I am also "confessional." I have committed to interpreting Scripture in light of the Lutheran confessional texts. In this sense, I am not a liberal. I am confessional, catholic, orthodox, Lutheran. However, I believe the Lutheran confessions were shaped by the culture, piety, and historical context of its authors, so I can't help but be confessional in a liberal way. So here I again I guess I'm a liberal, modern, ecumenical.
All of this is likely connected to my commitment to the liberal arts. I went to a liberal arts college, am a member of Phi Beta Kappa, one of the nation's oldest liberal arts societies, and in general believe it is a good idea for people to be formed in ways that prepare them to function as free people in a civic society.
I find the notion, "The Bible says it, I believe it, that settles it," itself unsettling because I don't believe such a phrase is even consonant with the logic and sense of Scripture itself. The Scripture itself is a kind of school, a library for the liberal arts, open to readers not in order to be closed and dogmatic, but to stand comfortably as those set free by God for life in the world.
Is that liberal? Well, in the classical sense, it is, kind of. Classical liberalism emphasizes freedom of speech, freedom of religion, democratic society, secular government, and international cooperation. This is why Republicans are actually liberals.
So also free markets. They're very liberal. I'm a pretty big fan of almost all of the liberal things, although as the kind of socialist liberal that I am, I'm somewhat uncomfortable with the impact of free markets on civic society. On the other hand, I benefit so much from free markets I probably can't critique them too much.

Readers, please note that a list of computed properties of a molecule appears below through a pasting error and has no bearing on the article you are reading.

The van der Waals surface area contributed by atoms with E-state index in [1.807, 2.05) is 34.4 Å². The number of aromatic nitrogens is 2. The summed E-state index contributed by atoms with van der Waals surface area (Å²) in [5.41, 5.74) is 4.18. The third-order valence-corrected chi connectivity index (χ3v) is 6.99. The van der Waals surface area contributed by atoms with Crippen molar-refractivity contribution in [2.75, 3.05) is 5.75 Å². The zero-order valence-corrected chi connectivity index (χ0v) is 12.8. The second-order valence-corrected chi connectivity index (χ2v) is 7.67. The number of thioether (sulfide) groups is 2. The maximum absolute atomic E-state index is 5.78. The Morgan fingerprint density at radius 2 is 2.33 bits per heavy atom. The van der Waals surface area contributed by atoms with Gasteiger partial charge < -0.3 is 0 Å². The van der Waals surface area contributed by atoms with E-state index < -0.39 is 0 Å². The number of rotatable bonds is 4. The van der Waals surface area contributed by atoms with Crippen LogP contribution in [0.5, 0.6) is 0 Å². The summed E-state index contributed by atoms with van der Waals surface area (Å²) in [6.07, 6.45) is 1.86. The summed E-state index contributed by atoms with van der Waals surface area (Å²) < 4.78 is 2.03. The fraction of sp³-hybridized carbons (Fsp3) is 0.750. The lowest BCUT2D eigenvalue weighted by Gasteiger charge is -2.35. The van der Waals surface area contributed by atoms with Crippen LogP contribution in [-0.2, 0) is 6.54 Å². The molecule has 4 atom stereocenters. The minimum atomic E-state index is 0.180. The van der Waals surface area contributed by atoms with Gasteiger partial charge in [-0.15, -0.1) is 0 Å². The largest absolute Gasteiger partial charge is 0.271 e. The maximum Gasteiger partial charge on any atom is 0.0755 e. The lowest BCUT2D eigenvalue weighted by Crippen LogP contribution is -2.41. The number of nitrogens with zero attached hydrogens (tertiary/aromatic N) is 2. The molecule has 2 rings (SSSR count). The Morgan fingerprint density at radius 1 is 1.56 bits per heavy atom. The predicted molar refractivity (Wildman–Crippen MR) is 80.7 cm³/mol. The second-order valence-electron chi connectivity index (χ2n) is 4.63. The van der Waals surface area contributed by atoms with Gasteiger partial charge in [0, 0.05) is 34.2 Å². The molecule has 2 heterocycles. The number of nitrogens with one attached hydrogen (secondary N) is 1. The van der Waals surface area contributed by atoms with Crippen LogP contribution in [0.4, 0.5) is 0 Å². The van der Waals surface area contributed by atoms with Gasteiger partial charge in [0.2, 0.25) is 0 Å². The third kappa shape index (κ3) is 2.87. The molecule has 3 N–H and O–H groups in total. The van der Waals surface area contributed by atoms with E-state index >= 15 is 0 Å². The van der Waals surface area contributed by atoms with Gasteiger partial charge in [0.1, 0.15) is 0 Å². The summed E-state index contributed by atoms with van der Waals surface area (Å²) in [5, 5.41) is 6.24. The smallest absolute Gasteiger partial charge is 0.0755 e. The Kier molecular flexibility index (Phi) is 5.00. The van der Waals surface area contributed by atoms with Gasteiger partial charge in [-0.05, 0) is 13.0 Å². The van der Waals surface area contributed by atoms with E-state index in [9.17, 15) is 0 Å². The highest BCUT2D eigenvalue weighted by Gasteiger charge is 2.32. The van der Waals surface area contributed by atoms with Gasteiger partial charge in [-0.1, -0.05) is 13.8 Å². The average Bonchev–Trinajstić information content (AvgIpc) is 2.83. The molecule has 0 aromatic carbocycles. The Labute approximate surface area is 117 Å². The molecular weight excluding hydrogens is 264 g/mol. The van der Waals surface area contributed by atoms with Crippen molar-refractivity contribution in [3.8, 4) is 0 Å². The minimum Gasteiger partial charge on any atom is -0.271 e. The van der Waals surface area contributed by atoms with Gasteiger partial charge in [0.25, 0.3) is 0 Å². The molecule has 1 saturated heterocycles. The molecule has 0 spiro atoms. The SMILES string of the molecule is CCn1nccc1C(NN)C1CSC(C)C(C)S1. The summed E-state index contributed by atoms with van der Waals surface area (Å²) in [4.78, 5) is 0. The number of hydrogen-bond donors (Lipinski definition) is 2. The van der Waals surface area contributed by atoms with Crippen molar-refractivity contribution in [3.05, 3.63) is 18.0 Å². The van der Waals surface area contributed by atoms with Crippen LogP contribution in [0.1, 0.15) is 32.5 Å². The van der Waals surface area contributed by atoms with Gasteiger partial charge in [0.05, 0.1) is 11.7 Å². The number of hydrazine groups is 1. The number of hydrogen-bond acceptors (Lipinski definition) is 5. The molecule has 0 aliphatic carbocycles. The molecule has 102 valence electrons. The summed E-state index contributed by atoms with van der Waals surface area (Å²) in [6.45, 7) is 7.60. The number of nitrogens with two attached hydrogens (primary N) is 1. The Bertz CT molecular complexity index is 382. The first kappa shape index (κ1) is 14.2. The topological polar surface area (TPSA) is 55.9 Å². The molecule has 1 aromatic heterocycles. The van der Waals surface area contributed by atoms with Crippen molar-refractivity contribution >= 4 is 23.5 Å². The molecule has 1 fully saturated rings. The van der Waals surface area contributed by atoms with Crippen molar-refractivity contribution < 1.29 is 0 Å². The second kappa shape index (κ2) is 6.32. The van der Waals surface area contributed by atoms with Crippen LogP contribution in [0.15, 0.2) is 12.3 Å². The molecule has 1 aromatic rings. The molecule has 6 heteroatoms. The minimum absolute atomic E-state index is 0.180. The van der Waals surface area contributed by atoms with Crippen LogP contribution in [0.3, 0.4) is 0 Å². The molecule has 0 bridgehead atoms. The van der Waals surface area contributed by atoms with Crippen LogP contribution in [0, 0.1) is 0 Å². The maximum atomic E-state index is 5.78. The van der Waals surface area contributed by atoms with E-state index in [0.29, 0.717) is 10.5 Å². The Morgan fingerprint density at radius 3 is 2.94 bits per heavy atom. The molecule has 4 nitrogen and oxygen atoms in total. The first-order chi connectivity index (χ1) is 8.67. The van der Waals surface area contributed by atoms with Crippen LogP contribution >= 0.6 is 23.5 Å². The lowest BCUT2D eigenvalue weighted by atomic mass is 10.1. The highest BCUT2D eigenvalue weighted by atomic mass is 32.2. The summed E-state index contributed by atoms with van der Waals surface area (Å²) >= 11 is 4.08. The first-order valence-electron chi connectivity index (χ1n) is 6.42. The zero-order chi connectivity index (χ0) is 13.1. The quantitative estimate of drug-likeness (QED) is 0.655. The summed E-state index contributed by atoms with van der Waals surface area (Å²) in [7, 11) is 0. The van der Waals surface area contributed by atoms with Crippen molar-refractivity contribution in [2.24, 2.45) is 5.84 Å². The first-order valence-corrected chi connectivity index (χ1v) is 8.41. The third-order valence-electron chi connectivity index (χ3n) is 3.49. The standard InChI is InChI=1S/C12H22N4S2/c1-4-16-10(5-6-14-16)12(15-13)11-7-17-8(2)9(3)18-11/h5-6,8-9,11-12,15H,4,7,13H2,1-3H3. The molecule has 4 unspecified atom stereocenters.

Anyway, pretty much everyone, Republican or Democrat, is a liberal (and most Republicans neo-liberal) according to the classical definition. Unless you aren't, but then you probably also weave your own clothes and live off the grid or something.
There are other marks of a liberal. There's the popular use of the term in politics. A liberal is someone who votes Democrat, and holds to a certain political platform. Here again, I guess I'd beg my way out of the liberal label. In terms of political views and social justice commitments, I'm much more of a socialist. In terms of social values, I'm aligned, with a few exceptions, with the Roman Catholic Conference of Bishops more than I am with the Democrats. I'm pro-life (broadly speaking), pro-immigrant, and so on. I've voted for Green party candidates, and progressives, and sometimes for Republicans.
If anyone matches my social political perspective, it's probably Jim Wallis of Sojourners. But only to a point. I am a humble Lutheran, after all, not a liberal evangelical.
In the end, the problematic caricature of liberal pastors like me is that we don't take the Bible seriously, or even read it at all. It's regularly assumed you can't find one in our offices, and they don't inform our preaching.
But people listen to my sermons with some regularity, and although they find all kinds of things that could be improved in my preaching, one thing nobody criticizes is a lack of Scripture. It's all the way in and through it. I try to live and breathe it. You might disagree with my interpretation of Scripture, but that's quite a ways from assuming I've abandoned it.
So I'd argue that I'm not a liberal, I'm confessional, or orthodox. Just in a liberal way.